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Audio Identities: Radio news themes

Robert Weedon | Radio | Wednesday 1st September 2010

Last month, in a slightly shameless plug for his new album, Simon May, the composer whose greatest achievement is probably the awful Eastenders theme tune, came on BBC Radio 4's Today programme to offer them a theme tune.

It wasn't really very suitable, sounding suspiciously like GMTV's 1993 theme tune (the poor bloke hasn't really had a serious TV commission since about that time, after he wrote the theme to Eldorado). The presenters tactfully refused it, saying "it was just a tiny bit light" and "lacked a certain gravitas", which probably meant they thought it was rubbish.

The segment did throw up an interesting relic, though, as they pointed out that the Today programme briefly had a theme tune in 1983 written by the late, great Johnny Dankworth of all people.



I rather liked it - it sounded urbane, complicated and interesting, which is probably to be expected from one of the country's most respected jazz composers (who also composed pieces for Tomorrow's World, The Avengers and Rediffusion London). Even May had to admit it was much classier than his effort.

But even that was thought to be a bit 'light', and it got me thinking once again about the difference between radio and television themes: it's difficult to imagine TV news programmes without a theme tune, and the opposite for radio.

On Radio 4 in particular, the hallowed GMT Pips or the Big Ben Bongs are always seen as an infallible point of reference for the start of the news. Compare that to Newsnight or Channel 4 News, the television equivalents of Today and PM, both of which have famous, serious theme tunes.

Of course, the main problem is that whereas on television, there's a nice graphic to go with it, on radio a theme has to go underneath speech. In addition, Radio 4 prides itself on not needing jingles or music (with a few famous exceptions). But what do other national radio stations do, and could Radio 4 benefit from a news theme?

Radio 1

Radio 1, being a place that has always liked jingles has produced a variety of different news themes over the years for its Newsbeat bulletins, although at first there was a strange syndicated newsfeed intended for both Radios 1 and 2, which clearly threw Bob the newsreader.


After this shared service probably didn't workout, Radio 1 introduced its own news bulletins called "Newsbeat". As we've already seen with George Martin's Theme One, in its early days Radio 1 had a curious habit of using classical and baroque instruments in unconventional ways, and the first theme, (which sounds very 1960s) even has a Randall and Hopkirk-style harpsichord in it.


Later in the 1970s, this was replaced by a jingle which sounds like it may have been played on an early synthesizer, or may have even been a product of the BBC Radiophonic Workshop.


For the 1980s, Radio 1 switched to a more conventional vocalised jingle style not unlike that of Radio 2 at the time. In common with its predecessors, it keeps the driving "beat" element.


In the 90s, we find a more motley crew of keyboard/computer synthesized jingles, which are more familiar to the style that we might find today.


For a brief period in the 2000s, Radio 1 caught the BBC News bug and commissioned David Lowe to create a shameless rip-off of his own bleeping theme for News 24. This didn't last long, and the latest two Newsbeat accompaniments have become increasingly ravey. Indeed, the last one is so loud and over-compressed, it's any wonder that the speech can be heard over the top. Maybe that's the intention?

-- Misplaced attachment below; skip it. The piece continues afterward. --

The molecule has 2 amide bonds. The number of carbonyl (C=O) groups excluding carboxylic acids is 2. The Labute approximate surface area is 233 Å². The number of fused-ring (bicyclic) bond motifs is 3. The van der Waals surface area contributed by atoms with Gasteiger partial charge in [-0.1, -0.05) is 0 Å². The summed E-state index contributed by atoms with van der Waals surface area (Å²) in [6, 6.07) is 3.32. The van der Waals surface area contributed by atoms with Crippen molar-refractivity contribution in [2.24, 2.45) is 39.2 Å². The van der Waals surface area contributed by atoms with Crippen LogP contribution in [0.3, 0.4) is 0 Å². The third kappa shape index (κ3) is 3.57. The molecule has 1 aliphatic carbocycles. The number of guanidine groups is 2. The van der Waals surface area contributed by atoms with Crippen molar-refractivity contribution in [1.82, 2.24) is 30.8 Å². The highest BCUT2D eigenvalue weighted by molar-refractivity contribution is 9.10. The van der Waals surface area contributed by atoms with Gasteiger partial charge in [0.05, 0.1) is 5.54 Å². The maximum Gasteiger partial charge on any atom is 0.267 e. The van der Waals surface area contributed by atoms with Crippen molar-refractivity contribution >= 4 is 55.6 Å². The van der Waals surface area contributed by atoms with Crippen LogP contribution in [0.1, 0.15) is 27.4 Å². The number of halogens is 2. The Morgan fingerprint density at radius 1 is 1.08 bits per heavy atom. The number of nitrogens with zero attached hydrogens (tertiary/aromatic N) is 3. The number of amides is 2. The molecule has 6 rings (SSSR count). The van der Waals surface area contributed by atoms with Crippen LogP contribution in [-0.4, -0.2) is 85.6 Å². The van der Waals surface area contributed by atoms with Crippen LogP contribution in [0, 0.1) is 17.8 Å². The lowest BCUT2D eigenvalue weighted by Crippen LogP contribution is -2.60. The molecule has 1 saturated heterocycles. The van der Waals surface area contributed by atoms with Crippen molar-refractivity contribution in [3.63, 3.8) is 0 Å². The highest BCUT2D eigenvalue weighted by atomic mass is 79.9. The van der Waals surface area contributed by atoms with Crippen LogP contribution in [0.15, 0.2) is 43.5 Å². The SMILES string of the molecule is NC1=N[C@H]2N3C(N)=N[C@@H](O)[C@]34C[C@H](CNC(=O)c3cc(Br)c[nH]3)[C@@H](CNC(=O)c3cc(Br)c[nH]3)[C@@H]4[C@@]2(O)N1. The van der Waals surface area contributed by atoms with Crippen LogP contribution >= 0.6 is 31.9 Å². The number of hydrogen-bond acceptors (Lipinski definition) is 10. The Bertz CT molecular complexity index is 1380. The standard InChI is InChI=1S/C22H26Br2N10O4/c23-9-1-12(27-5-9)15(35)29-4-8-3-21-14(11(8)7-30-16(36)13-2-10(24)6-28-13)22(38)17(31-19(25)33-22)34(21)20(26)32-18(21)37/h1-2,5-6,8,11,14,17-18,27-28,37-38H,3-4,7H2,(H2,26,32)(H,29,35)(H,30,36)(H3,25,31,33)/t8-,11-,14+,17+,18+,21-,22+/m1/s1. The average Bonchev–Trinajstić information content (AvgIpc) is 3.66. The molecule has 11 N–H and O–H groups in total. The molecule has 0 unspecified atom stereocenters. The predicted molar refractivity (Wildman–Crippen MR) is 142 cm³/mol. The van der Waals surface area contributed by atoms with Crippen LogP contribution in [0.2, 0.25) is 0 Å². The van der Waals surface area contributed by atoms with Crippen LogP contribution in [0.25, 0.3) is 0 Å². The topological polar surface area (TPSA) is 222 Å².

Radio 2

Radio 2 is perhaps more familiar territory, as it has maintained a more consistant style of news introductions over its 40 years.

Of course, before we get to 2, there was the BBC Light Programme, which most famously used Arnold Safroni's march "Imperial Echoes" march as the theme tune to its daily Radio Newsreel, which was broadcast on both the Light Programme and the World Service. This was not a specially composed piece, but a march written in 1913, and later found in a music library. This was used for nearly 30 years, and became synonymous with radio news. However, by the time of Radio 2's launch, the slightly colonial implication of the title was probably not considered particularly appropriate anymore.


As we've already seen, when Radio 2 was launched, it shared bulletins with Radio 1. The first example of a Radio 2 news theme is from the 1970s, and is really rather good, using a ubiquitious repeating xylophone motif that possibly inspired the theme to John Craven's Newsround. Xylophones are odd instruments, and they seem to mean two things in the popular consciousness. News. And bones. Perhaps those are connected somehow?


The 'bed' of repeating sections to accompany the newsreader's speech was dropped after this jingle, and during the 1980s, a news sting was introduced that seems to be the embryo of the Radio 2 news stings to the present day. Unlike previous news themes, this was also part of a station-wide jingle package.


The basic theme continued into the 1990s, albeit without the vocals. However, the melody still implies the station's other jingle identities.


It was replaced by a new theme in the late 1990s, which has continued to the present day. This uses a fairly serious-sounding instrumental version of the current Radio 2 jingle. Despite being quite drum-heavy, it's pleasing to see the station hasn't succumbed to the bleepy fad. It also sounds good when played after the GMT Pips.